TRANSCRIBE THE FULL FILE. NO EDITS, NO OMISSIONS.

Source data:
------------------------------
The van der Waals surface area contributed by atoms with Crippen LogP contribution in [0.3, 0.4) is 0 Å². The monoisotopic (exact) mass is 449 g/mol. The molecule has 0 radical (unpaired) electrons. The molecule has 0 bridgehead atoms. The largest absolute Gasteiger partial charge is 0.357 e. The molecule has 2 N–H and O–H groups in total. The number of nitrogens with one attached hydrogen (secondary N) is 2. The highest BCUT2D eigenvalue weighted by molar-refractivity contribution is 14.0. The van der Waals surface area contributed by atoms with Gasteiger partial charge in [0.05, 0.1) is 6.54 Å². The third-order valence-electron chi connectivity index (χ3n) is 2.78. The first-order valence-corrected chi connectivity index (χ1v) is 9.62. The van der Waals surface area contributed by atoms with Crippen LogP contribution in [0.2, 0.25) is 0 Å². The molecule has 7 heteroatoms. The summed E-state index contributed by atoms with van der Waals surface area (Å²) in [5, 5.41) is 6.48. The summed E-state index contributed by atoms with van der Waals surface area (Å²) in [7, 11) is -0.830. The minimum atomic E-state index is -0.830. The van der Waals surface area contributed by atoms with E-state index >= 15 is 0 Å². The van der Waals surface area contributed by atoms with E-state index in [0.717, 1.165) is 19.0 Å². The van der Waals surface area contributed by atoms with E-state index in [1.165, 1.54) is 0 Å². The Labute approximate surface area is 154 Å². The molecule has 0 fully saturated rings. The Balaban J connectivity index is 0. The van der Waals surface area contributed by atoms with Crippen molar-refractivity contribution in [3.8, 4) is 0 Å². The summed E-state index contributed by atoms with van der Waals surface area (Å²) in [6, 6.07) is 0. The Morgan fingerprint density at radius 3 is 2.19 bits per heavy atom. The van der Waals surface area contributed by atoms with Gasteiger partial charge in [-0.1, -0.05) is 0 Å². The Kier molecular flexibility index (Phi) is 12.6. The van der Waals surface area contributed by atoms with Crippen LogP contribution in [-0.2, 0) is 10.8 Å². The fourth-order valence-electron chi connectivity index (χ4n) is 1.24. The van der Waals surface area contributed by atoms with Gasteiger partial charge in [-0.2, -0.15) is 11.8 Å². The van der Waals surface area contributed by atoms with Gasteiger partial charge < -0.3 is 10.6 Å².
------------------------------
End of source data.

The van der Waals surface area contributed by atoms with Crippen LogP contribution in [0.3, 0.4) is 0 Å². The monoisotopic (exact) mass is 449 g/mol. The molecule has 0 radical (unpaired) electrons. The molecule has 0 bridgehead atoms. The largest absolute Gasteiger partial charge is 0.357 e. The molecule has 2 N–H and O–H groups in total. The number of nitrogens with one attached hydrogen (secondary N) is 2. The highest BCUT2D eigenvalue weighted by molar-refractivity contribution is 14.0. The van der Waals surface area contributed by atoms with Gasteiger partial charge in [0.05, 0.1) is 6.54 Å². The third-order valence-electron chi connectivity index (χ3n) is 2.78. The first-order valence-corrected chi connectivity index (χ1v) is 9.62. The van der Waals surface area contributed by atoms with Crippen LogP contribution in [0.2, 0.25) is 0 Å². The molecule has 7 heteroatoms. The summed E-state index contributed by atoms with van der Waals surface area (Å²) in [5, 5.41) is 6.48. The summed E-state index contributed by atoms with van der Waals surface area (Å²) in [7, 11) is -0.830. The minimum atomic E-state index is -0.830. The van der Waals surface area contributed by atoms with E-state index >= 15 is 0 Å². The van der Waals surface area contributed by atoms with E-state index in [0.717, 1.165) is 19.0 Å². The van der Waals surface area contributed by atoms with E-state index in [1.165, 1.54) is 0 Å². The Labute approximate surface area is 154 Å². The molecule has 0 fully saturated rings. The Balaban J connectivity index is 0. The van der Waals surface area contributed by atoms with Crippen molar-refractivity contribution in [3.8, 4) is 0 Å². The summed E-state index contributed by atoms with van der Waals surface area (Å²) in [6, 6.07) is 0. The Morgan fingerprint density at radius 3 is 2.19 bits per heavy atom. The van der Waals surface area contributed by atoms with Gasteiger partial charge in [-0.1, -0.05) is 0 Å². The Kier molecular flexibility index (Phi) is 12.6. The van der Waals surface area contributed by atoms with Crippen LogP contribution in [-0.2, 0) is 10.8 Å². The fourth-order valence-electron chi connectivity index (χ4n) is 1.24. The van der Waals surface area contributed by atoms with Gasteiger partial charge in [-0.2, -0.15) is 11.8 Å². The van der Waals surface area contributed by atoms with Gasteiger partial charge < -0.3 is 10.6 Å².